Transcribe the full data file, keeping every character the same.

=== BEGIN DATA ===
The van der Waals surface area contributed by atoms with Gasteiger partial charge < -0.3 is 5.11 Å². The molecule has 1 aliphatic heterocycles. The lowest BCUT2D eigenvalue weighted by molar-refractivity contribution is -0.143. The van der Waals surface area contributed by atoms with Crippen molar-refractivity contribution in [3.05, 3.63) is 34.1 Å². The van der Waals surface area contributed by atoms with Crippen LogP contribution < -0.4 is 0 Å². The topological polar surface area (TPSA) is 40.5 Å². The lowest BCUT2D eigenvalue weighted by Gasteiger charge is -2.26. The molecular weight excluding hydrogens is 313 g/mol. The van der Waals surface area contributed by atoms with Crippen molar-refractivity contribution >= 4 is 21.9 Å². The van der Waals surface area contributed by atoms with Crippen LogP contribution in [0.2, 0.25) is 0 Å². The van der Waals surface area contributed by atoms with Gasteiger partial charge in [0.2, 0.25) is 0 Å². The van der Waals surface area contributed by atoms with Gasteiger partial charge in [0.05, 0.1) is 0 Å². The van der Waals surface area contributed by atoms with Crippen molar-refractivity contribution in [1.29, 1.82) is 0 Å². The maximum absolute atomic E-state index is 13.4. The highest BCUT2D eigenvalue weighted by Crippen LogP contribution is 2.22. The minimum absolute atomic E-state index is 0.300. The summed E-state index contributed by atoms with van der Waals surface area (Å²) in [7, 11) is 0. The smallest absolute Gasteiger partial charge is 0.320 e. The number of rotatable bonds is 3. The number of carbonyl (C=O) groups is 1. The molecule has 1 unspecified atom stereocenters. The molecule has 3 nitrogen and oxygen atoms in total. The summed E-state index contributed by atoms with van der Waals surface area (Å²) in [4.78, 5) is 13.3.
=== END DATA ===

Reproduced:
The van der Waals surface area contributed by atoms with Gasteiger partial charge < -0.3 is 5.11 Å². The molecule has 1 aliphatic heterocycles. The lowest BCUT2D eigenvalue weighted by molar-refractivity contribution is -0.143. The van der Waals surface area contributed by atoms with Crippen molar-refractivity contribution in [3.05, 3.63) is 34.1 Å². The van der Waals surface area contributed by atoms with Crippen LogP contribution < -0.4 is 0 Å². The topological polar surface area (TPSA) is 40.5 Å². The lowest BCUT2D eigenvalue weighted by Gasteiger charge is -2.26. The molecular weight excluding hydrogens is 313 g/mol. The van der Waals surface area contributed by atoms with Crippen molar-refractivity contribution >= 4 is 21.9 Å². The van der Waals surface area contributed by atoms with Crippen LogP contribution in [0.2, 0.25) is 0 Å². The van der Waals surface area contributed by atoms with Gasteiger partial charge in [0.2, 0.25) is 0 Å². The van der Waals surface area contributed by atoms with Gasteiger partial charge in [0.05, 0.1) is 0 Å². The van der Waals surface area contributed by atoms with Crippen molar-refractivity contribution in [1.29, 1.82) is 0 Å². The maximum absolute atomic E-state index is 13.4. The highest BCUT2D eigenvalue weighted by Crippen LogP contribution is 2.22. The minimum absolute atomic E-state index is 0.300. The summed E-state index contributed by atoms with van der Waals surface area (Å²) in [7, 11) is 0. The smallest absolute Gasteiger partial charge is 0.320 e. The number of rotatable bonds is 3. The number of carbonyl (C=O) groups is 1. The molecule has 1 unspecified atom stereocenters. The molecule has 3 nitrogen and oxygen atoms in total. The summed E-state index contributed by atoms with van der Waals surface area (Å²) in [4.78, 5) is 13.3.